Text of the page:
North Korea’s Hateful Rants Continue to Get a Pass
1:13 PM, May 9, 2014 • By DENNIS P. HALPIN
The pursuit by successive U. S. administrations of the holy grail of North Korean denuclearization seems to have made Washington hesitant to overly criticize the Pyongyang regime. This was again made evident by the recent release of the UN Commission of Inquiry (COI) report on North Korean human rights abuses—which COI Chairman Michael Kirby compared to that of the Nazis during the Second World War. But silence on North Korean human rights—with the notable exception of Congress, which passed the North Korean Human Rights Act of 2004—has largely been the watchword in official Washington.
Kirby himself recently felt the sting of North Korean venom. After he presented the COI report’s findings to an informal meeting of the U.N. Security Council on April 17, KCNA replied on April 22: “As for Kirby, who took the lead in ‘cooking’ the report, he is a disgusting old lecher with a 40 year-odd-long-career of homosexuality. He is now over seventy, but he is still anxious to get married to his homosexual partner.” (Judge Kirby has made no secret of his sexual orientation.)
Again, where are the voices of protest? If Beverly Hills celebrities, like Jay Leno, are willing to stand outside a hotel owned by U.S. trade partner, the Sultan of Brunei, to protest the introduction of homophobic and misogynistic sharia law in his country, why are they not in front of the North Korean U.N. mission in New York?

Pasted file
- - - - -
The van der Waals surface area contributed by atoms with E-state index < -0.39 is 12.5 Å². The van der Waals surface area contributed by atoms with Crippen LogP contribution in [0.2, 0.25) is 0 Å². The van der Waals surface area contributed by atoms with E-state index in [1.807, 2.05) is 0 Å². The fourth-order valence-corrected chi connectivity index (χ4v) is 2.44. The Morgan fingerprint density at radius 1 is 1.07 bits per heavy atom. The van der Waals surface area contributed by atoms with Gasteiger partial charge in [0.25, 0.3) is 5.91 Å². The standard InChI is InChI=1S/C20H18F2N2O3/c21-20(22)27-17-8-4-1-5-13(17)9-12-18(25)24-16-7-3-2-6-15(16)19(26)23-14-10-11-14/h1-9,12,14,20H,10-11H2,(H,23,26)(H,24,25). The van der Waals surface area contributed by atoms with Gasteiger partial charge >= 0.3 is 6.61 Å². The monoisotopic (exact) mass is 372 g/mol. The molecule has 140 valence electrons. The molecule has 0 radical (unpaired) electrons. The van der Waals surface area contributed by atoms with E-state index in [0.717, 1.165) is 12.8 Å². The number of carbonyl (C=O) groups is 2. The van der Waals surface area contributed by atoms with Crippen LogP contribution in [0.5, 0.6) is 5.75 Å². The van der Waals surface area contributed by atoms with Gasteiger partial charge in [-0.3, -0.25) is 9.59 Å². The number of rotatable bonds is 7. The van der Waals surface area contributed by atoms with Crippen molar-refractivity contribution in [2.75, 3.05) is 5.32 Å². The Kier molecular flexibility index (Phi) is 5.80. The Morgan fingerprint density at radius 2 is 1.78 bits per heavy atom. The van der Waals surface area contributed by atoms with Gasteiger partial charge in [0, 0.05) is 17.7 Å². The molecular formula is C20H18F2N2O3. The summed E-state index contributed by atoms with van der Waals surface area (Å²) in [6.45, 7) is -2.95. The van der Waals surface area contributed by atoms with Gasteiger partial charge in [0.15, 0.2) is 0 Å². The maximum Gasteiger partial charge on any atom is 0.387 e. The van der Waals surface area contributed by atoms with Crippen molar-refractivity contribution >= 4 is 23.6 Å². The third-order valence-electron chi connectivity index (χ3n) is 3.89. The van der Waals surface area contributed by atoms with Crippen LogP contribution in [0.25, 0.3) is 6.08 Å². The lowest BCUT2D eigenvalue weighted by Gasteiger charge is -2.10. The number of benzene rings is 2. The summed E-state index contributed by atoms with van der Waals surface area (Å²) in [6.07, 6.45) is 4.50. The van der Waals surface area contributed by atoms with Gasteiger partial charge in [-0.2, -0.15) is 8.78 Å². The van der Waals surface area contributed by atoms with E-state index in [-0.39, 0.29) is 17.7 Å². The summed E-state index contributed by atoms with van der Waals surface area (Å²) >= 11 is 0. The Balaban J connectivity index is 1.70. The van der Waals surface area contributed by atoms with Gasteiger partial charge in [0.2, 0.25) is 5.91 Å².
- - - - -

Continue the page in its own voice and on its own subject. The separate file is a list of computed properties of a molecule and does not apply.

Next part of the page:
And where is the official outcry when the leading elected woman in Asia is vilified for her gender and marital status? The report of the Special Rapporteur, prepared as a portion of the Platform for Action adopted by the 1995 U.N. Fourth World Conference on Women in Beijing, noted that “sexual harassment constitutes a form of sex discrimination. It not only degrades the woman but reinforces and reflects the idea of non-professionalism on the part of women workers, who are consequently regarded as less able to perform their duties than their male colleagues.” Isn’t Pyongyang blatantly violating U.N. gender principles in its repeated verbal attacks on President Park? So what does America’s U.N. Ambassador Samantha Powers have to say?
Kim Jong-un’s sexist rants against the South Korean president should not be tolerated nor should his racist taunts against the leader of the free world. And the world should not silently acquiesce in his demeaning treatment of North Korean women, who are among the world’s main victims of sexual trafficking, forced abortions, and human rights abuses.
Dennis P. Halpin was the U.S. Embassy/Beijing coordinator for the 1995 U.N. Fourth World Conference on Women. He is a former Asian advisor to the House Foreign Affairs Committee, a visiting scholar at the U.S.-Korea Institute at SAIS, and a consultant to the Poblete Analysis Group (PAG).
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